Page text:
The Big Interview with KIRK SHEPHERD

Unicorn Darts prize winners:
Kevin Brown, Matthew Connor, Mark Scallan
All win their choice of Unicorn Darts.


From Joseph Brooks, USA:Kirk-Greetings from the States. Belated congrats to your runner-up finish in the PDC Worlds in 2008. John Part is obviously a tremendous talent, but you gave him a great run for his money and the World Championship. Given the obvious emotions involved with competing in the Finals for the PDC World Championship, what have you done build and maintain that level of proper darts? How exciting was it to be moved up from the Global team to the Contender team with other greats such as Bates, Osborne, and McGowan?

KIRK SHEPHERD: Hi Joseph, first of all thank you for your message. To maintain the level of top flight darts I have made just a few changes. I gave up working after my 2008 run to practice every day, hour after hour, like the top professionals. I also have taken trips up and down the UK to practice and get advice from the more experienced players like Chris Mason etc. Shortly I will be taking a trip to Unicorn to meet the 'Uniboffin' to get my game up and running again like it was. Also I have come to terms with trying to not put too much pressure on myself and have learned to ignore harsh comments made by some of the public and instead to listen to players who have been there at the top. To be moved up to 'Contender' was very exciting and honourable, being in a category with some of darts top players. I am very thankful to Unicorn who believed in me when no one else did and gave me the opportunity to play top flight darts.

From Simon Smith, York: If you could change anything in darts, what would it be?

KIRK SHEPHERD: Hi Simon, thank you for your question. If I could change anything for myself in darts, I think I would change my attitude as I feel that sometimes I can be to arrogant and cocky. But others disagree and think I need that arrogant streak in order to play darts. On a whole I would like to see qualifiers come back in the PDC for the World Championships as I think this gives the people who are not fortunate to have sponsors or money to have a chance at the big time.

From Matthew Connor, USA: What are some of the strategies you employ to overcome any frustration you may feel from a bad game or practice session? How do you avoid getting down on yourself?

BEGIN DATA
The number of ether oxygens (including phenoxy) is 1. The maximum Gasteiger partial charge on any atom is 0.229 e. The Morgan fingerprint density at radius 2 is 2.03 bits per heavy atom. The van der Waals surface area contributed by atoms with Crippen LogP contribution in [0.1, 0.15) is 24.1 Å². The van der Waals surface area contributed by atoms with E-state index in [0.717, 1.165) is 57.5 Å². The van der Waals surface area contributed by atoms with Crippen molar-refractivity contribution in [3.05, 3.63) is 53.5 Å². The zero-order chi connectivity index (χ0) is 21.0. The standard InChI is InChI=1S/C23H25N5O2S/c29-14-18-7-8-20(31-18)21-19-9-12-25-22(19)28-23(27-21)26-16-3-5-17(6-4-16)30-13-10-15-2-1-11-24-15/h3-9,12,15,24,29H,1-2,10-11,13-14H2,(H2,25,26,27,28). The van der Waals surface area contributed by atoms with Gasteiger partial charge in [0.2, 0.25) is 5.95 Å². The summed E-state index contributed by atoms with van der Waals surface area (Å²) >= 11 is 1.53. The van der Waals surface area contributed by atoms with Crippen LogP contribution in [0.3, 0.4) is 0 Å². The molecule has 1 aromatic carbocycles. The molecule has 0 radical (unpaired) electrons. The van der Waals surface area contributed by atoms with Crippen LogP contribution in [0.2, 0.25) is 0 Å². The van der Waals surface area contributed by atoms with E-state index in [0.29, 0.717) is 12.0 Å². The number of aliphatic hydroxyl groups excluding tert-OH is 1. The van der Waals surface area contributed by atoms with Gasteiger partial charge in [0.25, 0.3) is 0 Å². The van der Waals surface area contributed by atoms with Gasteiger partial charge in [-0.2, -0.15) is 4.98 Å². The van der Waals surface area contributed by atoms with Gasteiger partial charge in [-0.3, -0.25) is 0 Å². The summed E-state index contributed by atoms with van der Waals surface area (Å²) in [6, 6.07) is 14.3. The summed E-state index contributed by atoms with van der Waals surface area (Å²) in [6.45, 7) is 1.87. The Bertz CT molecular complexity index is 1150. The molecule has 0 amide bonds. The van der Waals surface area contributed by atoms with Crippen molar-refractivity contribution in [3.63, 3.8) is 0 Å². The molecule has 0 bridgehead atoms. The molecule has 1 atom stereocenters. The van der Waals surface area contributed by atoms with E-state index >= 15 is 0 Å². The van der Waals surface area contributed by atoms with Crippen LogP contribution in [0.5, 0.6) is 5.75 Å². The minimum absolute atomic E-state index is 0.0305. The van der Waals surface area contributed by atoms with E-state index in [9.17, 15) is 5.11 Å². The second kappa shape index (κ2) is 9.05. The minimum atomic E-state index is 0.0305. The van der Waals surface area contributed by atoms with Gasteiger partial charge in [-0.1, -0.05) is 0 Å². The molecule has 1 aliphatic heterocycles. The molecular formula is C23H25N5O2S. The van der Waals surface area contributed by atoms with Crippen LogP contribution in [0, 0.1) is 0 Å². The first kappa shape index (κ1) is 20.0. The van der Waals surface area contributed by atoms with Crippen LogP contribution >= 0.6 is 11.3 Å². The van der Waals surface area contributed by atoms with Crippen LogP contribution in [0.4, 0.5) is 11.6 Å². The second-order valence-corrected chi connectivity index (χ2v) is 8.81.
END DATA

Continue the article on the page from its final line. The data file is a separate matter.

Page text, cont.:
KIRK SHEPHERD: Hi Matthew, thank you for your question. First of all every player has bad days where they can't hit anything. I always find the best policy for me is to dust yourself down and get on the practice board the next day and put the things right where you were going wrong, until you can't miss. Try to learn from every game you play, why you lost and how to put it right next time. To avoid getting down on yourself practice with another player and try to help and be there for each other. Donít beat yourself up if things donít go your way. After trying and trying always remember you can achieve anything if you want it enough and you only get out of life what you put in.

From Jordan Ward, Dorset: Do you think that karate training in self-control and concentration has helped your darts career?

KIRK SHEPHERD: Hi Jordan thank you for your message. I think the Karate helps me a lot mentally, in terms of concentration for darts. Also I used to fight in front of a lot of crowds for myself and for Kent, so you have to be confident and not let the crowds get on your back, so I'm sure the training helped me with my darts.

From Mark Scallan, Manchester: My question to you is after your appearance in the world final, did the players attitude towards you change, ie was there a lot of jealousy, with you getting success so early? if so how did you react to this?

KIRK SHEPHERD: Hi Mark, thank you for your question. Good question! I did notice straight away changes in some of the players and the public's attitude towards me. When it was players I'm sure it was jealousy and at first it did get to me because it was not fun and from some it was nasty. Without naming names or going in to too much detail I was dubbed 'one trick pony' from many players as a laugh, all the way down to anonymous emails flooding in, through to death threats. At first this would really get on my back and in the end I had to close down the message board on my website. Nowadays amongst the players when they have a little dig I just simply say come back and judge me when youíve made a world final.